International Association for Impact Assessment

The case of the Edinburgh motorway that never was

  • Guest post by IAIA Board member Elsa João

    The case of the Edinburgh motorway that never was

    Impact assessment is about good decisions: The case of the Edinburgh motorway that never was

    Why do we do impact assessment? In three words:  for better decisions!

    I passionately believe that environmental assessment should be a proactive agent in positive development, not just a regulatory hurdle. The main motivator for carrying out impact assessment should be better designed projects, not just compliance with the law.

    It is interesting to look to the past, before impact assessment became a formalised process around the world, and to find out about good environmental decisions that were done before impact assessment. The story I would like to share with you is from 1965. It is the case of the planned Edinburgh city centre motorway that would have destroyed part of this historic city and that came so close to being approved. The story of the five or so people who helped stop this project is not well known, even to people who live in the city of Edinburgh. I have a personal connection to this story, as my father-in-law, Professor Alan Thompson, was one of these five people.

    Edinburgh is the capital city of Scotland. The city has over 4,500 listed buildings and is world-renowned for its rich architectural heritage. The medieval architecture of the Old Town, together with the neoclassical terraces of the New Town dating back to the 18th century, give Edinburgh a unique character. So much so that, together, the Old and New Towns were listed as a UNESCO World Heritage Site in 1995.

    In the 1960s, however, people were worried about traffic congestion, particularly when they had forecast that car ownership would double by 1990. Planners at the time claimed that the only solution was to build more and more roads. In other European cities, bomb damage during WWII had provided corridors for the new roads. Edinburgh, luckily, was relatively unscathed by bomb damage and therefore the only way to make way for new roads in the middle of the centre was to demolish existing buildings.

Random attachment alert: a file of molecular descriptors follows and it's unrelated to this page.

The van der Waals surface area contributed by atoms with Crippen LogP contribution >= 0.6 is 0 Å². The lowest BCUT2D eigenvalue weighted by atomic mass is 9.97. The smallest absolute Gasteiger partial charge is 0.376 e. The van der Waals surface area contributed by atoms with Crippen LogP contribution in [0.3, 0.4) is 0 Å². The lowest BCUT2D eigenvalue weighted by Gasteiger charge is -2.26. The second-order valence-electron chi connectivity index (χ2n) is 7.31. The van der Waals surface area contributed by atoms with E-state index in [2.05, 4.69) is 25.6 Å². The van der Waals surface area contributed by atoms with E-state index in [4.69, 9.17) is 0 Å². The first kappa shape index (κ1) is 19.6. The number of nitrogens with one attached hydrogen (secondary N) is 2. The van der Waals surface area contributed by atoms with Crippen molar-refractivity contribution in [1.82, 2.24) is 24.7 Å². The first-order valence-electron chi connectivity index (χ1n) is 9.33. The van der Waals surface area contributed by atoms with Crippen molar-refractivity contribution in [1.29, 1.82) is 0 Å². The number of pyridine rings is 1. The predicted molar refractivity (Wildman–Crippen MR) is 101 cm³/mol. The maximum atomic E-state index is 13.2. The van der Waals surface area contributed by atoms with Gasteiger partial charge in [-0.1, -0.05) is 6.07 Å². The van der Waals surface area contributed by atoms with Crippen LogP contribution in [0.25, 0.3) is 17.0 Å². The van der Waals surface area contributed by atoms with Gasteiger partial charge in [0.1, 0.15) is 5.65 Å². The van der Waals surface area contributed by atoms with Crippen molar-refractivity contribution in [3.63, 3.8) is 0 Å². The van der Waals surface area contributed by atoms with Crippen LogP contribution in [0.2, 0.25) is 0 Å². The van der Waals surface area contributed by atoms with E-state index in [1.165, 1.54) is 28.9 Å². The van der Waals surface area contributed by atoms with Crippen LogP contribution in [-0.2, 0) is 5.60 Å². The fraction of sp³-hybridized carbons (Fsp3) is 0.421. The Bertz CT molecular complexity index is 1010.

The ambitious plan was to build an enormous motorway through the historic heart of Edinburgh. Called the Buchanan Plan of 1965 (the main author was Colin Buchanan, at the time a keen motorway planner and interestingly one of the first city planners to suggest congestion charges to reduce traffic in cities), it would have been an eight-lane motorway (later scaled down to a modest six lanes) right through the New Town, under Calton Hill and through the Royal Mile. This would have irrevocably altered Edinburgh forever (as can be seen on the drawing below showing what the motorway would have looked like). The route under the Royal Mile was the most controversial. It would have resulted in the knocking down of two 100-metre stretches of the historic old town.

    Not surprisingly, there was vocal opposition to the proposed new Edinburgh motorway. What is more surprising is how small the main pressure group was, with only five main people or so. This articulate pressure group started a campaign called the Edinburgh Amenity and Transport Association. They lobbied councilors and wrote letters to The Scotsman newspaper to show what devastation would be caused and to make the public aware of what was going on. The campaign was on a relatively small scale, but they managed to persuade just enough people on the council to stop it. When the plan came to a council vote, it was rejected by the incredibly narrow margin of two votes. Eventually, after years of lobbying and campaigning, the plans for the Royal Mile section were finally shelved in the early 1980s. Instead, the Edinburgh City Bypass that skirts the southern fringes of the city was constructed between 1981 and 1990.

    It is unlikely that Edinburgh would have been made a World Heritage Site in 1995 if the motorway had gone ahead. This not-well-known real story is a lesson to us all, of how Edinburgh came so close to having a motorway running through its historic centre and how, before email and social media, a small articulate pressure group managed in the 1960s and 1970s to change the outcome of a very detrimental project mainly based on letters and newspaper articles.

    Dr. Elsa João is the Director of the MSc in Environmental Entrepreneurship in the Department of Civil and Environmental Engineering at the University of Strathclyde in Scotland and currently serves as Member of the IAIA Board of Directors. 


    Do you have thoughts after reading this post?  IAIA members, login to join the discussion at IAIAConnect in the Members group.

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